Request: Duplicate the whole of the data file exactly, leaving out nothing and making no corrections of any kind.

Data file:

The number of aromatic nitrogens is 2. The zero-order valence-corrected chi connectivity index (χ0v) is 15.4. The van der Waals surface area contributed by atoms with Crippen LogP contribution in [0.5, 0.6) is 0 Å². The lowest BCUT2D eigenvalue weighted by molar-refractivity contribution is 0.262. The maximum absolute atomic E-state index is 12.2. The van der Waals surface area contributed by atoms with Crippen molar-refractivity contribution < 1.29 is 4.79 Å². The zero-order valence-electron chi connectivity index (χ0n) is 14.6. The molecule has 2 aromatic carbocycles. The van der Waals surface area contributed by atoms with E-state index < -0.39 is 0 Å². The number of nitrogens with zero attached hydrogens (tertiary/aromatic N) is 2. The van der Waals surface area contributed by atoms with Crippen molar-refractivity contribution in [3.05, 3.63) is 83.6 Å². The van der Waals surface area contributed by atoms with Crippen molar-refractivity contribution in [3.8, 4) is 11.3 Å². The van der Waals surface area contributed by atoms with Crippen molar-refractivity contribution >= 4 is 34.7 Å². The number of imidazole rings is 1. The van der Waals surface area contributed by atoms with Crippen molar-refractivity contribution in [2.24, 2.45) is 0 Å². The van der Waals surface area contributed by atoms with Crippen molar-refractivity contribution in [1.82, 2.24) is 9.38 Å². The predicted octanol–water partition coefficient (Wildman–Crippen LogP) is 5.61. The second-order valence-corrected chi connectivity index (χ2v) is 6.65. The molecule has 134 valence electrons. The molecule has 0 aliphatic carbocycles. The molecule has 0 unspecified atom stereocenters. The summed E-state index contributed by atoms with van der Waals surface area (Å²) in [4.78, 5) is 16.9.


The number of aromatic nitrogens is 2. The zero-order valence-corrected chi connectivity index (χ0v) is 15.4. The van der Waals surface area contributed by atoms with Crippen LogP contribution in [0.5, 0.6) is 0 Å². The lowest BCUT2D eigenvalue weighted by molar-refractivity contribution is 0.262. The maximum absolute atomic E-state index is 12.2. The van der Waals surface area contributed by atoms with Crippen molar-refractivity contribution < 1.29 is 4.79 Å². The zero-order valence-electron chi connectivity index (χ0n) is 14.6. The molecule has 2 aromatic carbocycles. The van der Waals surface area contributed by atoms with E-state index < -0.39 is 0 Å². The number of nitrogens with zero attached hydrogens (tertiary/aromatic N) is 2. The van der Waals surface area contributed by atoms with Crippen molar-refractivity contribution in [3.05, 3.63) is 83.6 Å². The van der Waals surface area contributed by atoms with Crippen molar-refractivity contribution in [3.8, 4) is 11.3 Å². The van der Waals surface area contributed by atoms with Crippen molar-refractivity contribution >= 4 is 34.7 Å². The number of imidazole rings is 1. The van der Waals surface area contributed by atoms with Crippen molar-refractivity contribution in [2.24, 2.45) is 0 Å². The van der Waals surface area contributed by atoms with Crippen molar-refractivity contribution in [1.82, 2.24) is 9.38 Å². The predicted octanol–water partition coefficient (Wildman–Crippen LogP) is 5.61. The second-order valence-corrected chi connectivity index (χ2v) is 6.65. The molecule has 134 valence electrons. The molecule has 0 aliphatic carbocycles. The molecule has 0 unspecified atom stereocenters. The summed E-state index contributed by atoms with van der Waals surface area (Å²) in [4.78, 5) is 16.9.